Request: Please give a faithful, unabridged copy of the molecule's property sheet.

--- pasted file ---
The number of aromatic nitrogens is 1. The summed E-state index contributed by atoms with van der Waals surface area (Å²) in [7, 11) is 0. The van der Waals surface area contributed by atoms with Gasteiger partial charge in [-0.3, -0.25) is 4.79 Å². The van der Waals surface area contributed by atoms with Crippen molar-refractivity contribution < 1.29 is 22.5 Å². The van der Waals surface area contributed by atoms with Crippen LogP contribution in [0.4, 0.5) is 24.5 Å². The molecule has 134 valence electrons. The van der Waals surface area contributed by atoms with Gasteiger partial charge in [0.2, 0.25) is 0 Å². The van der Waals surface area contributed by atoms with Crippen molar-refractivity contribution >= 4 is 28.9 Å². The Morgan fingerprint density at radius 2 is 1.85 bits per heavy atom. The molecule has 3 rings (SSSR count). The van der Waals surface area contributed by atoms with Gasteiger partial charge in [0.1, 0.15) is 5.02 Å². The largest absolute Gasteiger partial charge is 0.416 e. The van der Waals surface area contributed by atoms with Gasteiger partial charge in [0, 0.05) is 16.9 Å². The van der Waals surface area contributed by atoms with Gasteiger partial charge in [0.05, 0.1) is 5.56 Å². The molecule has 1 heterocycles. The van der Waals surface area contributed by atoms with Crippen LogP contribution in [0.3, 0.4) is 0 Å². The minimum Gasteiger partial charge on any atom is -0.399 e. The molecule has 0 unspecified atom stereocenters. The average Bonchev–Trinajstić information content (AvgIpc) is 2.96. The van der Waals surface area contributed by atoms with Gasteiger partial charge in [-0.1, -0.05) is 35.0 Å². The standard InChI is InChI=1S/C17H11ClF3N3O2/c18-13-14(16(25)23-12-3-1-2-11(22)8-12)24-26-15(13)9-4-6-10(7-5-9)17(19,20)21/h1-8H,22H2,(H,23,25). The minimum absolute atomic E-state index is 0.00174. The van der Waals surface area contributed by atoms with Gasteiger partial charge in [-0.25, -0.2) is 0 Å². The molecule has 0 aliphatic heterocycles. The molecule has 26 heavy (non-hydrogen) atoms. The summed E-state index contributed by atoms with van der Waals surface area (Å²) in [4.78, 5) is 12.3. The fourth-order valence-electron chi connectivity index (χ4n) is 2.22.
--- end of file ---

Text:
The number of aromatic nitrogens is 1. The summed E-state index contributed by atoms with van der Waals surface area (Å²) in [7, 11) is 0. The van der Waals surface area contributed by atoms with Gasteiger partial charge in [-0.3, -0.25) is 4.79 Å². The van der Waals surface area contributed by atoms with Crippen molar-refractivity contribution < 1.29 is 22.5 Å². The van der Waals surface area contributed by atoms with Crippen LogP contribution in [0.4, 0.5) is 24.5 Å². The molecule has 134 valence electrons. The van der Waals surface area contributed by atoms with Gasteiger partial charge in [0.2, 0.25) is 0 Å². The van der Waals surface area contributed by atoms with Crippen molar-refractivity contribution >= 4 is 28.9 Å². The Morgan fingerprint density at radius 2 is 1.85 bits per heavy atom. The molecule has 3 rings (SSSR count). The van der Waals surface area contributed by atoms with Gasteiger partial charge in [0.1, 0.15) is 5.02 Å². The largest absolute Gasteiger partial charge is 0.416 e. The van der Waals surface area contributed by atoms with Gasteiger partial charge in [0, 0.05) is 16.9 Å². The van der Waals surface area contributed by atoms with Gasteiger partial charge in [0.05, 0.1) is 5.56 Å². The molecule has 1 heterocycles. The van der Waals surface area contributed by atoms with Crippen LogP contribution in [0.3, 0.4) is 0 Å². The minimum Gasteiger partial charge on any atom is -0.399 e. The molecule has 0 unspecified atom stereocenters. The average Bonchev–Trinajstić information content (AvgIpc) is 2.96. The van der Waals surface area contributed by atoms with Gasteiger partial charge in [-0.1, -0.05) is 35.0 Å². The standard InChI is InChI=1S/C17H11ClF3N3O2/c18-13-14(16(25)23-12-3-1-2-11(22)8-12)24-26-15(13)9-4-6-10(7-5-9)17(19,20)21/h1-8H,22H2,(H,23,25). The minimum absolute atomic E-state index is 0.00174. The van der Waals surface area contributed by atoms with Gasteiger partial charge in [-0.25, -0.2) is 0 Å². The molecule has 0 aliphatic heterocycles. The molecule has 26 heavy (non-hydrogen) atoms. The summed E-state index contributed by atoms with van der Waals surface area (Å²) in [4.78, 5) is 12.3. The fourth-order valence-electron chi connectivity index (χ4n) is 2.22.